Olfactif subscribers met Neela Vermeire when we featured her vibrant Bombay Bling in the On Holiday collection. So they, and the rest of the perfume world, were waiting anxiously for the release of Vermeire's fourth scent, Ashoka. Ashoka marked a change in approach for Vermeire: Where her first three scents reflected long periods in the history of her native India, Ashoka represents a single individual. But the course is the same: Ashoka, like the three before it, is a brilliant example of storytelling through an olfactory medium.
The Ashoka story is a redemption story. After a long and brutal reign as emperor, Ashoka (304 - 232 BCE) turned from violence and toward Buddhism and the peace, nonviolence, and generosity that are hallmarks of the religion. The perfume develops in parallel with the emperor's life: a sharp, fierce opening that changes course, over hours, toward a comforting softness. We asked Vermeire about the inspiration behind Ashoka and why she chose to focus its story on the legendary ruler.
Olfactif: Why did you select Ashoka as the subject of your fourth scent?
Neela Vermeire: I focused particularly on Ashoka because I wanted to create a perfume which was an extension of the first trio but not focused on another era in Indian history—rather a person, and a concept. The concept was to develop a fragrance that evolves with a person. Ashoka was a natural choice for me as he is both one of the greatest rulers of India, evolved into Buddhism, which is a religion I have much affinity for, and is represented in our logo, which includes Ashoka’s wheel.
O: The leather represents the sheath of a sword and the leather gear of a warrior. But there’s also a strong fig note. What does that represent?
NV: Fig has a direct relevance because the Buddha achieved enlightenment underneath a sacred fig tree.
O: How did the development process for Ashoka compare to the development process for your first three scents? While the first three covered long periods of history, this one captured a single individual and his philosophies.
NV: The development process for any of the Neela Vermeire fragrances is long. Ashoka was no different in that aspect. I was again accompanied in my journey by Bertrand Duchaufour who “gets” my vision, while at the same time we challenge each other in continuous project sessions where we try to get closer to a finished product. Ashoka was much more challenging than the first three, because we tried to really explain how the personal journey of Ashoka went from dark to light. This meant we needed to work on reversing the typical pyramid, which took quite a few iterations and deep soul-searching for both of us. The complexity of Ashoka is different from my first trio, but it remains unmistakably one of NVC creations.
O: Tell us about the inspiration for the beautiful new flacons designed by Pierre Dinand.
NV: For this particular part of our packaging, we tried to take a holistic approach. The flacon needed to be one with the brand, and it needed to reflect our values and complement the contents. We worked with Pierre Dinand, who was introduced to me by a dear friend, because Pierre really does understand the art of the flacon. He has designed many iconic flacons during his career. Pierre and I worked for several months on the flacon, and we also had quite a few iterations. In the end, the flacon is loosely inspired by the pre-war Art Deco flacons for some of the great French perfume houses, but remains our flacon. The flacon reflects the logo and has 24 ridges, just as our logo has 24 spokes. It is oval in form, which contrasts with the cap. The cap repeats our logo with the 24 spokes as a natural continuation of this concept. The flacon has a nice feel to it and fits very ergonomically in the hand—a Pierre Dinand specialty. It is neither too masculine nor too feminine, and we both are very happy with the end result.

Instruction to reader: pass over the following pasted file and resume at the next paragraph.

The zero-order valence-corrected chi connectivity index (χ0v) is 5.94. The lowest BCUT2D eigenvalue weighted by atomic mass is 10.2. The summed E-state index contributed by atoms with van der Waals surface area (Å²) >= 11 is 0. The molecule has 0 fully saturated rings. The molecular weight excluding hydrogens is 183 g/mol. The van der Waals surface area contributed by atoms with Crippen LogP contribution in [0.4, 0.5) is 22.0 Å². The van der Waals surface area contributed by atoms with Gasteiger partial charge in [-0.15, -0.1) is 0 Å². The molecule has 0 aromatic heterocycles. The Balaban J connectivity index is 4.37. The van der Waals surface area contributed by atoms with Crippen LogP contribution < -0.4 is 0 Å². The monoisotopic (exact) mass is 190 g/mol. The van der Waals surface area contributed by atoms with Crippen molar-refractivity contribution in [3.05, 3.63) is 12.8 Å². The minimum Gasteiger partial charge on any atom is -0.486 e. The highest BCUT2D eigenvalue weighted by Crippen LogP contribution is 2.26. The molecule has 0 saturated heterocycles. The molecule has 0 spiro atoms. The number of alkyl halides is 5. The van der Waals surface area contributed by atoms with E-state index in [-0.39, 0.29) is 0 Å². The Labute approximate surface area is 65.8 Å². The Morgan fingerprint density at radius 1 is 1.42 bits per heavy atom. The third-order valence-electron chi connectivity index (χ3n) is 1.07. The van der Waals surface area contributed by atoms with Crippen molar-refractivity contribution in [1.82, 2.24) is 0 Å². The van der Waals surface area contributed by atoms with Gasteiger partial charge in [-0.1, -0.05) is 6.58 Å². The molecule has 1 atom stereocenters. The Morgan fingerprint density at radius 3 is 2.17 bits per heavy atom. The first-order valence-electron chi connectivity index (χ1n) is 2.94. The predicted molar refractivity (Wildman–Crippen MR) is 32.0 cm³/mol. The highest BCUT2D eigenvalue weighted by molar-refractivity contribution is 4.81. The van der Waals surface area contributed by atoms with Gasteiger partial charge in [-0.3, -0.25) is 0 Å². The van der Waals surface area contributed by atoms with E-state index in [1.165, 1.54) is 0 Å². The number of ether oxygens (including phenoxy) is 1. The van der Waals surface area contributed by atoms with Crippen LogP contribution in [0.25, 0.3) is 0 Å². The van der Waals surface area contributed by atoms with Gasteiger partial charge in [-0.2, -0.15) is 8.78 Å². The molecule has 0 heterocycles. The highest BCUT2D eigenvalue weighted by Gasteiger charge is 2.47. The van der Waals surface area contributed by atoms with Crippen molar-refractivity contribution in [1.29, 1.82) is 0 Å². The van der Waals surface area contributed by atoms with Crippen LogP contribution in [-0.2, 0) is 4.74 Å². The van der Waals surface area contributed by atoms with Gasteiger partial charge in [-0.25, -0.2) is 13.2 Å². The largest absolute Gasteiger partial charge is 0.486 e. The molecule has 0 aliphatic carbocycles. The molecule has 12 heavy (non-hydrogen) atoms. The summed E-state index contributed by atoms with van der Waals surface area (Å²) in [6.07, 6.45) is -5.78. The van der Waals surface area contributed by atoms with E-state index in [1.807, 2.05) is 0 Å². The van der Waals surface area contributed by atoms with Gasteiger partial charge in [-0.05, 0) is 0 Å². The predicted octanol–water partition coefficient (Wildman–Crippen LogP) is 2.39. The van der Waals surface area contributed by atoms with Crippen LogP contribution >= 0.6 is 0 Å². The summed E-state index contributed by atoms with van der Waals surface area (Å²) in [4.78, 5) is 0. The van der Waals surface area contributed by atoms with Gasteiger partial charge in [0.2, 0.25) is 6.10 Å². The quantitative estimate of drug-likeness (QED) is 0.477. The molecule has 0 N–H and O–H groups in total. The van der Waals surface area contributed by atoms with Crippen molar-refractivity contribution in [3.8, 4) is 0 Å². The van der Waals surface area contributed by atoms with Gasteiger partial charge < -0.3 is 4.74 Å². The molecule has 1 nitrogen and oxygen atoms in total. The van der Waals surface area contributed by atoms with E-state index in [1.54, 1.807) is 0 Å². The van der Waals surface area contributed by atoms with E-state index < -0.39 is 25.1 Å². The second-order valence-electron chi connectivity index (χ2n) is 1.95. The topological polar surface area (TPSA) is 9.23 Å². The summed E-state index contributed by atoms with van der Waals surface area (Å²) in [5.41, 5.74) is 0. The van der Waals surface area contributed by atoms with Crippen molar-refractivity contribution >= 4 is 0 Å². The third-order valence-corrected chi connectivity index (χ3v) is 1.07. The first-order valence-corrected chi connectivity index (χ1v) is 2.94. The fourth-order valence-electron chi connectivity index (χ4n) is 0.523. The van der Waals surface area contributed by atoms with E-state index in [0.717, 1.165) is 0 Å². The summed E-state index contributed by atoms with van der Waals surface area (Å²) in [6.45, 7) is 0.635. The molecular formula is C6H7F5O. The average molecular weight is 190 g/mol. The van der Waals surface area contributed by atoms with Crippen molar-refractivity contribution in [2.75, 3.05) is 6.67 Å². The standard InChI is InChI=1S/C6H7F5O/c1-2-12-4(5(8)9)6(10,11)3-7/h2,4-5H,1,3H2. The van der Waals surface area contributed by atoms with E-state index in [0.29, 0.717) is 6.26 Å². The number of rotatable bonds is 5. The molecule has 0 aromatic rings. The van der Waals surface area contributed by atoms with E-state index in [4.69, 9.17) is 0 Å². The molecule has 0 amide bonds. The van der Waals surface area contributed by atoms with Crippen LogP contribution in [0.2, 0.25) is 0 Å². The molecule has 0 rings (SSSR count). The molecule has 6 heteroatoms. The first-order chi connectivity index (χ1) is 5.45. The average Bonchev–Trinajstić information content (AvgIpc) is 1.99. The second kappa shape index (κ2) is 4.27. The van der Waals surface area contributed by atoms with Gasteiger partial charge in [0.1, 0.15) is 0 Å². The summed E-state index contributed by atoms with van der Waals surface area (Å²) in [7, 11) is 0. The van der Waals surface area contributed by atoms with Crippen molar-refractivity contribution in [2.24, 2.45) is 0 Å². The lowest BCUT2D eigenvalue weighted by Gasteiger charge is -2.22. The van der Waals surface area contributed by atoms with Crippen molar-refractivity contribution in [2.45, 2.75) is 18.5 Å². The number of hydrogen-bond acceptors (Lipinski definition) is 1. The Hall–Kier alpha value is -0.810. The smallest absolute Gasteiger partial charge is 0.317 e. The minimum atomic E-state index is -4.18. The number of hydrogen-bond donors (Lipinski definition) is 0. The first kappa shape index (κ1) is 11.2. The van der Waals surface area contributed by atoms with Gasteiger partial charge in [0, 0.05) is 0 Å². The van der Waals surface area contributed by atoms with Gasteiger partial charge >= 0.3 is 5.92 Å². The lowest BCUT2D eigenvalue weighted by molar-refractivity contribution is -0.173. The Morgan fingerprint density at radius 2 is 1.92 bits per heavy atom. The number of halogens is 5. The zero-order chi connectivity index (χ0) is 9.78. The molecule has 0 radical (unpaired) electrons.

O: As you create more perfumes, does it become harder to create something that complements the others in your line?
NV: As you may know, I do not let that constrain my creativity. But it is true that I constantly guard against making a fragrance that is not true to me—hence the multiple iterations and the very long process in creating a fragrance from scratch. I believe that if a fragrance reflects my values, it should reflect the values of the brand and have a clear signature, without ever being the same.
O: Although people in the West generally know much more about India today than they did, say, 40 years ago, they still have limited exposure to Indian culture and history. Your perfumes, while obvious artistic expressions, also educate a great deal for someone who is paying attention to the details. Do you consider education to be part of what you do?
NV: I understand what you are saying. People in the West look upon India much less as a former colony now and look much more at its complex history. My fragrances are inspired by that very rich history, but I always try to make it clear that they are French perfumes inspired by India, not Indian perfumes. Nonetheless, if you really go into the detail of the fragrances, you do recognize much of what makes India great, and therefore I am very happy if people who take the time feel a little closer to my country of birth. I have had quite a few people who visited India tell me that during the development of the fragrance from top note to base note, their memories of places and events come back. To me, that is very high praise indeed.
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